XR Naltrexone Acceptable for Opioid Dependence With Comorbid Anxiety, Depression, Insomnia
By Marilynn Larkin
NEW YORK—In abstinence-motivated people with opioid dependence, symptoms of anxiety, depression or insomnia should not prevent switching from an opioid agonist to extended-release naltrexone (XR-NTX), researchers in Norway say.
They had theorized that giving XR-NTX in place of methadone or buprenorphine might "unmask symptoms of psychiatric distress concealed by daily intake of opioids," according to their report online December 19 in JAMA Psychiatry.
Instead, they saw improvements in anxiety, depression, and insomnia within weeks of beginning either study treatment.
"This is the first study to show that treatment with buprenorphine-naloxone (BP-NLX) and XR-NTX were equally effective in reducing symptoms of anxiety and depression, but symptoms of insomnia were significantly more reduced in the XR-NTX group," Drs. Zill-E-Huma Latif and Lars Tanum of Akershus University Hospital said in a joint email.
"Participants continuing on longer term treatment with XR-NTX showed a further improvement in symptoms of anxiety, depression and insomnia over time," they told Reuters Health.
The researchers randomized 159 patients to XR-NTX 380 mg by injection every four weeks or flexible doses (4-24 mg; target dosage 16mg/day) of daily oral BP-NLX. Participants were mostly white; mean age was about 36; 76% were men; and mean duration of heroin use was about 6.8 years.
Participants were followed for nine months, during which they either continued their randomized treatment or switched. Assessments were done every four weeks from baseline to week 48 for anxiety and depression symptoms and insomnia.
Ultimately, 105 patients (66%) completed the trial. No overall differences were detected between treatment groups for anxiety or depression during the trial, but insomnia scores were significantly lower in the XR-NTX group.
During follow-up, no differences were detected in the effect size of scores for anxiety, depression or insomnia between participants continuing with XR-NTX and those switching to it.
Further, there were no significant sex differences between the groups.
"Participants receiving XR-NTX used less illicit opioids and experienced less opioid craving than those receiving buprenorphine-naloxone, (and) this may have influenced the perception of their current anxiety, depression and insomnia symptoms," Drs. Latif and Tanum acknowledged. "However, we found only weak correlations between craving for opioids and anxiety, depression and insomnia scores."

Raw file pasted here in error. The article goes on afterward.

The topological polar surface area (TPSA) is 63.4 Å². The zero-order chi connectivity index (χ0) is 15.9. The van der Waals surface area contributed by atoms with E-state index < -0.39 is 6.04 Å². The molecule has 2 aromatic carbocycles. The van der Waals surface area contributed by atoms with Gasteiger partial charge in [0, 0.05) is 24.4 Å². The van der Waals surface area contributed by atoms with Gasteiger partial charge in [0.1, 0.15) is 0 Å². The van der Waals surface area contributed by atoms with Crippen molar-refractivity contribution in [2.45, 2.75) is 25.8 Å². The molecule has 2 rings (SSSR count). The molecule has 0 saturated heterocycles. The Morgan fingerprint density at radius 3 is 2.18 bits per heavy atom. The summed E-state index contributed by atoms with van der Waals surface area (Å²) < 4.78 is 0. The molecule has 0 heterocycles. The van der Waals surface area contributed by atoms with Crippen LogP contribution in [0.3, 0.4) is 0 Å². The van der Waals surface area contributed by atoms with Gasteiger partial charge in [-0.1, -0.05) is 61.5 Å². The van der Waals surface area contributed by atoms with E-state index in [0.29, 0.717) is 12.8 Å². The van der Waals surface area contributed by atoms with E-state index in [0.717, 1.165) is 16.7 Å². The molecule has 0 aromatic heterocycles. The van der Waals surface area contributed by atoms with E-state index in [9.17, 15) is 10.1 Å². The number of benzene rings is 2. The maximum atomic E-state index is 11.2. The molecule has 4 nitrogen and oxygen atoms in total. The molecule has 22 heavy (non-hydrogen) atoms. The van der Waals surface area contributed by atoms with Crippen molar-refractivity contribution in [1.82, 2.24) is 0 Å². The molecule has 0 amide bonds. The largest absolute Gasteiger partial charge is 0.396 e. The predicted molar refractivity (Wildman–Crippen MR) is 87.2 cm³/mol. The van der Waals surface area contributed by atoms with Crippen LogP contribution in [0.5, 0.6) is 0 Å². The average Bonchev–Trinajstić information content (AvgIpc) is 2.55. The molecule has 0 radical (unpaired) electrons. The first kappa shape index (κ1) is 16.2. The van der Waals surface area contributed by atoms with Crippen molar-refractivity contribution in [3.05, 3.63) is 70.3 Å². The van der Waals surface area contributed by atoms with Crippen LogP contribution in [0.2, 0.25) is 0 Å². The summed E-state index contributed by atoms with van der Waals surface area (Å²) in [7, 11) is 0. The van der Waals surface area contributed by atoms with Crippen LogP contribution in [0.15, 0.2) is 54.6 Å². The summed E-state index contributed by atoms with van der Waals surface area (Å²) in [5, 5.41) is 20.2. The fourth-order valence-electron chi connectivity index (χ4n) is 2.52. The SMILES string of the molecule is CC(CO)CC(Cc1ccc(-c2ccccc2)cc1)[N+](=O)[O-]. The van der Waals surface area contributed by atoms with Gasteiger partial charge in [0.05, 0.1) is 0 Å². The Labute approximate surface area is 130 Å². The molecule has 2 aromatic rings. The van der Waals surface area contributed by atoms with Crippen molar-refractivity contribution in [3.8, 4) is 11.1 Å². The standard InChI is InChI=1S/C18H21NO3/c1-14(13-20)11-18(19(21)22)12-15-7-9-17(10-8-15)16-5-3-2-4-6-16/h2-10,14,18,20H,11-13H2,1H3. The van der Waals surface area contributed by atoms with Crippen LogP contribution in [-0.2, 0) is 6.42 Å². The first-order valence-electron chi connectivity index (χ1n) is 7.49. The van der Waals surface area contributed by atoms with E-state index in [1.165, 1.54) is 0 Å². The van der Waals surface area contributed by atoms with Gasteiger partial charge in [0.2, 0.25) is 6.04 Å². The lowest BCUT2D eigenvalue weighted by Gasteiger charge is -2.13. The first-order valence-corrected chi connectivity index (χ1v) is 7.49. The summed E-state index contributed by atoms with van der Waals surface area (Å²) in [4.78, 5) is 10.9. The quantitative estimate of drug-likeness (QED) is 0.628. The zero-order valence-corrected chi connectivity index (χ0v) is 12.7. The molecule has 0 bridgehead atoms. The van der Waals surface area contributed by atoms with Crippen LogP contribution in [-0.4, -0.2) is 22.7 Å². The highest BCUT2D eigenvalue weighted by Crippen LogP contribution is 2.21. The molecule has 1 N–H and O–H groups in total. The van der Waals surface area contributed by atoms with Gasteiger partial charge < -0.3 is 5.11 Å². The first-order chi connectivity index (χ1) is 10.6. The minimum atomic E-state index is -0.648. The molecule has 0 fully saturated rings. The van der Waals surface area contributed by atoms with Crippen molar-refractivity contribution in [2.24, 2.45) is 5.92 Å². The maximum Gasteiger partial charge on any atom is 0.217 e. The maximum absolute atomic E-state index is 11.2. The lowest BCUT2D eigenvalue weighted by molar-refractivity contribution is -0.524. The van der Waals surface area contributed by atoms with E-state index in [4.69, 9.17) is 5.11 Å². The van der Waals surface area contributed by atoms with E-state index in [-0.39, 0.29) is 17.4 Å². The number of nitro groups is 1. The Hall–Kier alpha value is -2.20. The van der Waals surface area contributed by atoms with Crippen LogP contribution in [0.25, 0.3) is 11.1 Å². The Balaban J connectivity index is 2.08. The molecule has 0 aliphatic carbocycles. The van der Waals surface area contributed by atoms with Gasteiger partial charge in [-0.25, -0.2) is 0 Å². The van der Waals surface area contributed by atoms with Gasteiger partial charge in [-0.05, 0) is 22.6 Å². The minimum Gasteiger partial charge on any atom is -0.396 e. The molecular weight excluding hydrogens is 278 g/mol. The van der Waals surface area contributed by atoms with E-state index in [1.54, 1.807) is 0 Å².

"The anxiety score was not related to the use of heroin," they added, "but both the anxiety and depression scores increased with increasing use of illicit substances, including benzodiazepines and cannabis."
"We have so far not detected any predictors for response to treatment with XR-NTX, and the adherence to treatment or time in the study were not significantly related to the level of anxiety, depression or insomnia scores," they concluded.
Dr. Josh Lichtman, Assistant Medical Director at the Thelma McMillen Center for Alcohol and Drug Treatment at Torrance Memorial Medical Center in California, said the study is "limited," with a small number of participants and "no mention of whether the patients were being treated with any other medications, therapies, or how their substance use disorders were being managed."
Therefore, he told Reuters Health by email, the findings are "not as helpful as they could be."
"I currently treat patients with both of these medications," he noted. "Every patient has their own unique story and situation, so there are lots of factors that psychiatrists must consider when choosing medications," including whether comorbid psychiatric issues are also being treated and whether the patient is engaged in a formal substance-abuse or other community-based program.
"I have seen patients do well on XR-NTX and I have seen patients do well on BP-NLX," he said. "Unfortunately, I have seen the flipside as well, and have seen patients do poorly on each of these and relapse."
"This paper is interesting; however, I would like to see a larger, more detailed study with much stricter inclusion/exclusion criteria," Dr. Lichtman concluded.
JAMA Psychiatry 2018.
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